It's the day that trade journalists and vendors praise companies for selling a $50 item that costs the brand $25 for just $30. They smugly suggest that all of the additional "traffic" will make up for the $20 of gross margin dollars you give up to make a theoretical "consumer" happy.
a) Selling a $50 item that costs you $25 gives you $25 of gross margin.
b) Selling a $30 item that costs you $25 (40% off, woo-hoo) gives you $5 of gross margin, requiring 5x the traffic converting at the same rate for you to make the same amount of profit.
I've told you this story before ... but it symbolizes Cyber Monday. I'm sitting in an Executive Meeting (as a consultant) at 8:00am on Cyber Monday. An employee walks into the room, hands the CEO a folded piece of paper. The CEO opens the folded piece of paper in a manner not unlike a 16 year old boy would in high school chemistry after having the paper passed across six desks from a girl named Becky, reads the contents, looks up, and then pauses the meeting. He addresses the room.
"Brand X just announced they are at 50% off today. Fifty percent! We're only at 40% off. If we want to remain competitive, we need to be at 50% off today as well. Charlie (the marketing executive), tell you team to redo the creative on the 9am blast and switch to 50% off. Have them create a new discount code and get that code on the website as soon as possible." Charlie, the CMO, headed out of the room with a look on his face like his scrambled eggs for breakfast weren't fully cooked and his tummy was just realizing that fact.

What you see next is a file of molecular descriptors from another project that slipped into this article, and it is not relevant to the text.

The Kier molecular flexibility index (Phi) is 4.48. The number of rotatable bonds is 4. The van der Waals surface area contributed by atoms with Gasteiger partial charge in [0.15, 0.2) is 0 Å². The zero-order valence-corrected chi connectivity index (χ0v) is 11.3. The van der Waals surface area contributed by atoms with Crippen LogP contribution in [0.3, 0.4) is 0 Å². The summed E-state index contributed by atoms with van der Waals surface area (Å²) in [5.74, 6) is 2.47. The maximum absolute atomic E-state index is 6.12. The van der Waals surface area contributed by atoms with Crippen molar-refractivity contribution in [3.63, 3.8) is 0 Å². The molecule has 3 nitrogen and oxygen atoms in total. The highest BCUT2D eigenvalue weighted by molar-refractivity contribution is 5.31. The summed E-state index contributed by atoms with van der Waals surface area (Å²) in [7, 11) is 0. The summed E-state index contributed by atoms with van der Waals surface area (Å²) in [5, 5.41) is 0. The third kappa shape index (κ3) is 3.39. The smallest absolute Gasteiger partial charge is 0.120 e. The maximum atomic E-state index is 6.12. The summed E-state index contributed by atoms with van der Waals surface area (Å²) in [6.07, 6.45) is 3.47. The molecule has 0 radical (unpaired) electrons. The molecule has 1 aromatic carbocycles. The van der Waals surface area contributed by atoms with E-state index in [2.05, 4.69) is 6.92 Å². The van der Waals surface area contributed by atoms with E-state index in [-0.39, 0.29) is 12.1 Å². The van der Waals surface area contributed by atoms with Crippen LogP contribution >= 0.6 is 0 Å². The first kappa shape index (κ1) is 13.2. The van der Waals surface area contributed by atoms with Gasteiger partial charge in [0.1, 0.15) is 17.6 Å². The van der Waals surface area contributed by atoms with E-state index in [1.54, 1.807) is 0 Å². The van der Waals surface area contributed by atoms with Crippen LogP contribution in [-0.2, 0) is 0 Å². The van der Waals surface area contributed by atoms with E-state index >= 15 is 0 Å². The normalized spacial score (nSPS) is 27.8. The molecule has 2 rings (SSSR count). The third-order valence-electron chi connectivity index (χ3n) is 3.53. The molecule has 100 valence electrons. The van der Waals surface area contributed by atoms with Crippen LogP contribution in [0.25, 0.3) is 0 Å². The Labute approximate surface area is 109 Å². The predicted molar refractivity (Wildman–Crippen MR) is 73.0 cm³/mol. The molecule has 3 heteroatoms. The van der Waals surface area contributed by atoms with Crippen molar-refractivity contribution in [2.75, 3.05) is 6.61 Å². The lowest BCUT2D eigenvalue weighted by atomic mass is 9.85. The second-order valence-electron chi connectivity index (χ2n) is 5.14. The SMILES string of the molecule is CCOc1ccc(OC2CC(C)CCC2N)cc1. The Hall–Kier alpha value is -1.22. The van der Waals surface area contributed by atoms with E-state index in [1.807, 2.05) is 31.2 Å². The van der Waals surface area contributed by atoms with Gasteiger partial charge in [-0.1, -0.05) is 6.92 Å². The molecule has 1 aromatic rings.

Here is a chart from a company that doesn't even care all that much about Cyber Monday. We look at percentage of sales that day that come from items selling below their historical average price point. Tell me what you see.
Yeah, for one day they just gave some merch away in an effort to please, well, um, I have no idea who they were trying to please. By the way, if you average sales for the Monday before Cyber Monday and for the Monday after Cyber Monday, you learn (for this brand) that sales did not increase on Cyber Monday. Prices were lower, profit was lower, sales were identical.
Notice the heavy discounting in the week prior to Christmas. This company switches into "liquidation mode" and starts moving out winter stuff in anticipation of Spring/January.
In mid-November, the brand begins to discount more. The brand discounts even more on Cyber Monday, then reverts back to pre-Cyber-Monday behavior, before clearing out stuff in late December.
What does the graph depicted above look like for your brand?